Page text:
The Turkish military launched a series of air strikes this early this morning against U.S.-backed forces fighting the Islamic State in Syria and Iraq today, killing several.
Turkish forces launched up to 39 sorties and air strikes, killing at least five Kurdish Peshmerga forces and 18 members of the Kurdish People’s Protection Units (YPG) according to Peshmerga authorities. The air strikes also hit areas held by the Yazidi Protection Units (YBS). Turkey, a NATO member-nation, along with various Kurdish forces, including the Peshmerga and YPG, are allied with the United States against the Islamic State, aka ISIS. The “Pesh” as referred to by U.S. military forces, have been a longtime ally of the U.S. going back to the first Gulf War in 1990-91. The Peshmerga are the military forces of the autonomous region of Iraqi Kurdistan. The U.S. views the Syrian-Kurdish People’s Protection Units, known as the YPG, as key allies in the fight against ISIS. Turkey views the group as an extension of the Kurdistan Worker’s Party, or PKK, a Turkish insurgent group that has conducted a decades long insurgency that’s killed thousands. Both Ankara and Washington consider the PKK a terrorist organization.
According to the Turkish Government and a Turkish military statement, the air strikes were intended to prevent Kurdish fighters, arms, ammunition and explosives belonging to the Kurdistan Worker’s Party (PKK) from entering into Turkey. The Government of Turkey regards the YPG as being linked to outlawed Kurdish separatists. Further, Turkey considers the PKK, which has ties to the YPG, as a terrorist organization.
The YPG is a Kurdish militia in Syria and the primary component of the Syrian Democratic Forces. The YPG is mostly ethnically Kurdish, but it also includes Arabs, foreign volunteers, and the Syriac Military Council (MFS) elements, which is a militia force of the Assyrian Christians. The YPG was formed in 2004 as the armed-wing of the Kurdish leftist Democratic Union Party. It expanded rapidly during the Syrian Civil War and came to predominate over other armed Kurdish groups in the Turkish border region, both inside Turkey and in Syria and Iraq.
In addition, Iraqi Kurdish Peshmerga, friendly to Turkey, also reportedly suffered fatalities. The Iraqi government condemned the air strikes and rejects the strikes carried out by Turkish aircraft on Iraqi territory.”
Peshmerga authorities responded to the air strikes by blaming the PKK’s presence among other factions, particularly the Sinjar mountain region, the historical ancestral home of many Yazidis in northern Iraq. “The death of the Peshmerga is regrettable and the air strike on the Peshmerga forces by Turkish Air Force fighters jets is unacceptable … further noting that these problems and tensions are all because of the PKK’s presence,” the Peshmerga leadership said in a press statement. The Kurdish Regional Government, which controls the Peshmerga, is a rival to the PKK and likewise maintains a close relationship with Turkey. The U.S.-backed Popular Protection Units (YPG), fighting against ISIS, said their positions were hit multiple times.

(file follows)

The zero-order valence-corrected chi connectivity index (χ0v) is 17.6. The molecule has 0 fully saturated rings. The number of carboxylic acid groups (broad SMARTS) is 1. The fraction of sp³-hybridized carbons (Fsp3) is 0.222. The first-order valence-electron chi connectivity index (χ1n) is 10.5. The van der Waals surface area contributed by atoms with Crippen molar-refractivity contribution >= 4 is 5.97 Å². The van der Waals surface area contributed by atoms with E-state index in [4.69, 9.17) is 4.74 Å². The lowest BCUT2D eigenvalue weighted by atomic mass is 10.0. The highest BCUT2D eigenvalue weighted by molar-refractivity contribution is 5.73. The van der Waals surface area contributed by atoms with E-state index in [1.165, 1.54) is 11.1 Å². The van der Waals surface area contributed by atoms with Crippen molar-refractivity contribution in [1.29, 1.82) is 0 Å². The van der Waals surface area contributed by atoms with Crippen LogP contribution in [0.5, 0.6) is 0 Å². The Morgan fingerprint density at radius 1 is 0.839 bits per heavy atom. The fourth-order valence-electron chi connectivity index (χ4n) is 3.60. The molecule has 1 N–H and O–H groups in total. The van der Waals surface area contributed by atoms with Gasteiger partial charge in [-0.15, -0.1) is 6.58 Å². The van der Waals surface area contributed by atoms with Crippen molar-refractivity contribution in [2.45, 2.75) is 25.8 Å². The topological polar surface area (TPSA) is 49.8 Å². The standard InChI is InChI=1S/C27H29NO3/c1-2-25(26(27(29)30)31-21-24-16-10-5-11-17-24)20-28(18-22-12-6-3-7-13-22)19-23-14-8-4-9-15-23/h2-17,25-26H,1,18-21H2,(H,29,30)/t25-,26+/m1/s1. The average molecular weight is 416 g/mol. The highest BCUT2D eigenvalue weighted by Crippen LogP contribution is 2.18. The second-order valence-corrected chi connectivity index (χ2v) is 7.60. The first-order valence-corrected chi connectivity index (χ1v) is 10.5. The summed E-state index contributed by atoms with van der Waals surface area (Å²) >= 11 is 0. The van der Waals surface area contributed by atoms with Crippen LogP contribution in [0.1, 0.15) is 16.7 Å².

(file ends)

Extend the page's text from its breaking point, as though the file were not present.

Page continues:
The Syrian Observatory for Human Rights, a UK-based human rights monitoring organization, said the dawn air strike today targeted Kurdish positions in Hassakeh province in north-east Syria, also hitting a media center and radio station. In a separate series of air strikes, Turkish F-16 fighters hit a base near Sinjar in northern Iraq, close to the Syrian border.
Turkey’s strikes potentially complicate the ongoing U.S.-led fight against the Islamic State. The YPG and YBS are both fighting the terrorist group in northern Syria and Iraq. But Turkey is also involved in the fight, and Turkish bases are an important operational element in the conflict providing access to U.S. airpower in this region of the Middle East. A Turkish military statement said the pre-dawn strikes hit targets on Sinjar Mountain in northern Iraq and a mountainous region in Syria. It said the operations were conducted to prevent infiltration of Kurdish rebels, weapons, ammunition and explosives from those areas into Turkey. The military said in a later statement that the air strikes hit shelters, ammunition depots, and key control centers, adding that some 40 militants in Sinjar and some 30 others in northern Syria were “neutralized.”
U.S. and Russian troops in the areas of the air strikes were warned about an hour before 24 U.S. supplied Turkish F-16 fighter jets and two Turkish drones bombed locations in northern Iraq and northeast Syria. Senior Russian officials contacted U.S. counterparts to try to get the Turkish government and military to back-off the strikes, but those pleas were ignored by the Turks. Pentagon officials said that the U.S. officials and military leadership are now meeting with leaders from all sides to assess and resolve this situation and to deescalate tensions in Sinjar region of northern Iraq, and the area around Derik in northeast Syria. The U.S. has expressed “deep concern” at the Turkish air strikes that killed about two dozen Kurdish fighters in Syria and Iraq. There were no U.S. troops among the fighters who were hit. The closest U.S. soldiers were about six miles from the site of the air strikes.